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ShoBox Results: Omar Figueroa Crushes Ramon Ayala, Randy Caballero Struggles to Win

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Omar Figueroa won his second ShoBox fight of 2012. (Photo by Tom Casino)
Omar Figueroa won his second ShoBox fight of 2012. (Photo by Tom Casino)

Tonight's edition of ShoBox: The New Generation went half as expected, but the other half did show us the interesting look at a still-developing fighter that the program was originally intended to regularly bring to the airwaves.

In the main event, Omar Figueroa demolished an overwhelmed Ramon Ayala in the second round, sending him crashing to the canvas after a rather jaw-dropping finishing blitz of offense. Figueroa, as we discussed in the fight thread, is a strange case. He seems like a guy with mental issues, but so far he doesn't fight like one, and his natural killer instinct is fantastic.

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When he gets rolling on offense, he is a tornado of power punches, and tough for anyone to contain thus far. Tonight's win wasn't as impressive as his January beatdown of Michael Perez, because Perez is better than Ayala, but he showed his in-ring strengths again tonight. He is damn fun to watch, and he fights to knock people out.

Figueroa improves to 15-0-1 (12 KO), while Ayala falls to 23-3-1 (11 KO).

The co-feature started slow, as super bantamweight Randy Caballero cruised to an early lead, but then the prospect's flaws began to show up, and the fight turned interesting in a hurry as veteran Jose Luis Araiza came out of his shell and made a fight of it.

Caballero (14-0, 7 KO) ultimately won on scores of 98-92, 98-92, and 97-93, fighting in what is effectively his home venue at this point, but the fight was closer than those scores indicate. Bad Left Hook scored it a 95-95 draw, and it probably was easier to score the fight for Araiza than it is to explain 98-92 for Caballero.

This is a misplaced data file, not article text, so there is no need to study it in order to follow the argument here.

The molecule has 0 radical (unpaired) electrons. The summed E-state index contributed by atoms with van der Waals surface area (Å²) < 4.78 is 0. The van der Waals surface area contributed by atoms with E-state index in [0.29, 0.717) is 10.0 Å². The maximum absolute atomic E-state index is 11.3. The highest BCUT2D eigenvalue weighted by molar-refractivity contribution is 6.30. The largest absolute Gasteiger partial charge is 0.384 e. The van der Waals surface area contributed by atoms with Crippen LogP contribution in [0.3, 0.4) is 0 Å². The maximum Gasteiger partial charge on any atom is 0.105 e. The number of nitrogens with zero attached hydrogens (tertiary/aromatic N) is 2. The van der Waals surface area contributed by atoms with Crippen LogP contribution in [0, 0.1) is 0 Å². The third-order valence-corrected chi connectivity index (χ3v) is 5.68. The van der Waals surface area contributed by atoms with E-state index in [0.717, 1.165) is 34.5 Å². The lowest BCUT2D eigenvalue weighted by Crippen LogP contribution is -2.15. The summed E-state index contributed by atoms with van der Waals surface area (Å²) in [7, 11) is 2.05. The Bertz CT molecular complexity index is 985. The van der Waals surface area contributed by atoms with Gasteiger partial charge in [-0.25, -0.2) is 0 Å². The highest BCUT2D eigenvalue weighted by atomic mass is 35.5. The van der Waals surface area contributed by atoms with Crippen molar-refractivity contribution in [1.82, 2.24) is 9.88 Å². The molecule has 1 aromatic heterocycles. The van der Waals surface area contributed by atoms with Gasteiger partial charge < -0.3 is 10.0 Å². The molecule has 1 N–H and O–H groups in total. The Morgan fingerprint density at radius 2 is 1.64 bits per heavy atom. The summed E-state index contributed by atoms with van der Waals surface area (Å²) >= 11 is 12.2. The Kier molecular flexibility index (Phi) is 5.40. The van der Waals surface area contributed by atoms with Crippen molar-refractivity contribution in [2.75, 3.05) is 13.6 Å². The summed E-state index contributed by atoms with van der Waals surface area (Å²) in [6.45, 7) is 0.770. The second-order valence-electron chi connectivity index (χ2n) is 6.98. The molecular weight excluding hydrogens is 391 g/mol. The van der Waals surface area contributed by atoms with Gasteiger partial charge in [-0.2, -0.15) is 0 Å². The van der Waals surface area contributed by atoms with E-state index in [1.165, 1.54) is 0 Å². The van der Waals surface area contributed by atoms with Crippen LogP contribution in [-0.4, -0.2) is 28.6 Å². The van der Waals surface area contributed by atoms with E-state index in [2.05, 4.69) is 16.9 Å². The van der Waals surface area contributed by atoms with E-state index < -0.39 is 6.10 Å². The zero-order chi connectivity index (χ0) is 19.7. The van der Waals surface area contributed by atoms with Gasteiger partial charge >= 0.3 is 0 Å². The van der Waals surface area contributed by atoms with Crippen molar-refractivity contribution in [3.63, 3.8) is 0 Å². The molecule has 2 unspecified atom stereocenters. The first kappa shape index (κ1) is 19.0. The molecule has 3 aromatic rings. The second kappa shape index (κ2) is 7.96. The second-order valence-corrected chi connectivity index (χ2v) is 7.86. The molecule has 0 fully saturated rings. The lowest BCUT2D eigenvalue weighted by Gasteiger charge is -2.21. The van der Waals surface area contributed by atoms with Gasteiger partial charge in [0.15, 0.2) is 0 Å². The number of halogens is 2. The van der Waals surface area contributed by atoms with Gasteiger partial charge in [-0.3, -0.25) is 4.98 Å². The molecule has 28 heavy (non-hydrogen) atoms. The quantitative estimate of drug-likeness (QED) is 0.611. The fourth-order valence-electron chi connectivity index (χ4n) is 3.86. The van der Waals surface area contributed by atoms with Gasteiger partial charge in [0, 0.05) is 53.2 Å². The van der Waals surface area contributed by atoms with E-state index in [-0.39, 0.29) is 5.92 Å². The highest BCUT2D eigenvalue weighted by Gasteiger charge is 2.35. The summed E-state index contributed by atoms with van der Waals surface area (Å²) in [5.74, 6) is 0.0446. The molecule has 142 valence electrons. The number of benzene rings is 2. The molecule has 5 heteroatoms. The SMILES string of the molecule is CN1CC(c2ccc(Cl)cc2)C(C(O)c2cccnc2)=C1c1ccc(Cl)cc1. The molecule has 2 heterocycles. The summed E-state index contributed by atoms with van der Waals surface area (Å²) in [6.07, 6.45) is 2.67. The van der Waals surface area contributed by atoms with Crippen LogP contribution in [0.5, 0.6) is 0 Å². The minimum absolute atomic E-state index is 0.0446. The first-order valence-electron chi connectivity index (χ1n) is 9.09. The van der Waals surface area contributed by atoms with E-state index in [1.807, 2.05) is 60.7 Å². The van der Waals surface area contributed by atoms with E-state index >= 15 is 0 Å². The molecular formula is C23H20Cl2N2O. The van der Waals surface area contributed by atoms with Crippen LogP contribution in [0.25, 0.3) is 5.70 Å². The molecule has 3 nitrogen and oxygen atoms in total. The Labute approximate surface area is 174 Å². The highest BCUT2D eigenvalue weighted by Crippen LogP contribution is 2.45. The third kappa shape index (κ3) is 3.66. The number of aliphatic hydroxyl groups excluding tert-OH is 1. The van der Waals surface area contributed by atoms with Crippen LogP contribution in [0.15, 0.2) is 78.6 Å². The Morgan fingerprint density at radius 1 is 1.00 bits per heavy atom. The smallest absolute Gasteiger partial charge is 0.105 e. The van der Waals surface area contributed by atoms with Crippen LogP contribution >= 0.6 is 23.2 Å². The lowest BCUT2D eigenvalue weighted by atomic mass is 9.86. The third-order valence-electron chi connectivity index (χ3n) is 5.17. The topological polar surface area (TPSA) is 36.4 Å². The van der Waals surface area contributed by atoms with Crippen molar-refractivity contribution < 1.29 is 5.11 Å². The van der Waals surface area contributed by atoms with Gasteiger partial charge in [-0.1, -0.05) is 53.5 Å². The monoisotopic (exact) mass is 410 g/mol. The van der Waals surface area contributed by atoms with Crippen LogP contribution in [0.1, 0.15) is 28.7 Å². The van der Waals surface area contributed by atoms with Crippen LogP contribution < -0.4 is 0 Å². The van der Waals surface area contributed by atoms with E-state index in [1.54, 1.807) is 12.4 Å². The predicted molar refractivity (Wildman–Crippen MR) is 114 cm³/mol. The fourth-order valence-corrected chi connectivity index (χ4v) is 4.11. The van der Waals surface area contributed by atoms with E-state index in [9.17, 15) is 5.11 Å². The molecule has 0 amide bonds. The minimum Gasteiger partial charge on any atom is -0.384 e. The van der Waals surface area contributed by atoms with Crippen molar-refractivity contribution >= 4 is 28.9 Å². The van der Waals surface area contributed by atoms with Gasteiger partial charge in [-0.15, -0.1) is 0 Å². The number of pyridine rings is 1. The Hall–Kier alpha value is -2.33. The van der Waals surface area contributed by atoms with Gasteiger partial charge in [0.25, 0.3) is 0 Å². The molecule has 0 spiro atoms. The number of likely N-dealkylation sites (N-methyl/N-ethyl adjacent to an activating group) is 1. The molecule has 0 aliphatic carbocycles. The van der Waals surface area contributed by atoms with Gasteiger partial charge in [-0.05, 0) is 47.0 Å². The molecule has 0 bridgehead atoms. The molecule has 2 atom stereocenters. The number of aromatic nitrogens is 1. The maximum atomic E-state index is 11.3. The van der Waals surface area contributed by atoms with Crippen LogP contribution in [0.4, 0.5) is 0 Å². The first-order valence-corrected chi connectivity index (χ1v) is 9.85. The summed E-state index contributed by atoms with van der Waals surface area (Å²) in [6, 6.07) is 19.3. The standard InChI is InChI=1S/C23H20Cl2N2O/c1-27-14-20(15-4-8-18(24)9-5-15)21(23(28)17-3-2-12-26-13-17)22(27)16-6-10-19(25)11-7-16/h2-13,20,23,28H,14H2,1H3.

Araiza (29-6-1, 20 KO) started coming alive in the fifth round, landing a few good shots late, and after that, he appeared to get into Caballero's head and keep him off balance, landing a lot of good, solid counter shots, as well as looping blows that may not have done a ton of damage, but were legitimate scoring shots, while Caballero found himself fighting a tentative style that didn't serve him very well.

From a pure scouting standpoint, I can take a few things from this fight:

  1. Caballero is way, way too easy to counter. It's not like Araiza is some gem of a technician.
  2. Caballero seemed to lose focus here. The commentary suggested he may have been lulled into vulnerability, and that might in fact have been the case.
  3. Caballero has a lot to work on still. Like, a lot, even for a guy with 14 pro fights, considering he's got the connections and is being pushed as a top prospect.

Caballero does have talent, but so do a lot of guys who never quite live up to their early billing. I think his stock took a real hit tonight -- not that he can't come out next time, make adjustments, fight great, and all but erase this iffy performance. But that's what he has to do now.